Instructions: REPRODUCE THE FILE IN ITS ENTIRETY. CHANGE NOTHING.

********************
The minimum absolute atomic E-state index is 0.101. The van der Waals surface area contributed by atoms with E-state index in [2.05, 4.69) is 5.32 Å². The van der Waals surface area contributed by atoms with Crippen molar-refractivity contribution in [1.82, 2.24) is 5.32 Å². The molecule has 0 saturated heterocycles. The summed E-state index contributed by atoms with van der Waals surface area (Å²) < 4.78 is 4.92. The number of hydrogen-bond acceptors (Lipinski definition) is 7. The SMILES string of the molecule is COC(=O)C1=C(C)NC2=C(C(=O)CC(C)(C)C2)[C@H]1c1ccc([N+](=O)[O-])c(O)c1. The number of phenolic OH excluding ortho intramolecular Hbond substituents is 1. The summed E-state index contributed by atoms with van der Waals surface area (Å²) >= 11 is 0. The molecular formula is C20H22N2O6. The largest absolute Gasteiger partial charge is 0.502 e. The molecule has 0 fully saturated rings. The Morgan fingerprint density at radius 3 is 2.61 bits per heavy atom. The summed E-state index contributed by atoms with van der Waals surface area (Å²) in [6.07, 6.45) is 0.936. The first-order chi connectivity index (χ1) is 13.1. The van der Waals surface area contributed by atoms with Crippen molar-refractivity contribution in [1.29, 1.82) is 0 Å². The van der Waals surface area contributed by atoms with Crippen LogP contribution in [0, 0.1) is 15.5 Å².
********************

The minimum absolute atomic E-state index is 0.101. The van der Waals surface area contributed by atoms with E-state index in [2.05, 4.69) is 5.32 Å². The van der Waals surface area contributed by atoms with Crippen molar-refractivity contribution in [1.82, 2.24) is 5.32 Å². The molecule has 0 saturated heterocycles. The summed E-state index contributed by atoms with van der Waals surface area (Å²) < 4.78 is 4.92. The number of hydrogen-bond acceptors (Lipinski definition) is 7. The SMILES string of the molecule is COC(=O)C1=C(C)NC2=C(C(=O)CC(C)(C)C2)[C@H]1c1ccc([N+](=O)[O-])c(O)c1. The number of phenolic OH excluding ortho intramolecular Hbond substituents is 1. The summed E-state index contributed by atoms with van der Waals surface area (Å²) >= 11 is 0. The molecular formula is C20H22N2O6. The largest absolute Gasteiger partial charge is 0.502 e. The molecule has 0 fully saturated rings. The Morgan fingerprint density at radius 3 is 2.61 bits per heavy atom. The summed E-state index contributed by atoms with van der Waals surface area (Å²) in [6.07, 6.45) is 0.936. The first-order chi connectivity index (χ1) is 13.1. The van der Waals surface area contributed by atoms with Crippen molar-refractivity contribution in [1.29, 1.82) is 0 Å². The van der Waals surface area contributed by atoms with Crippen LogP contribution in [0, 0.1) is 15.5 Å².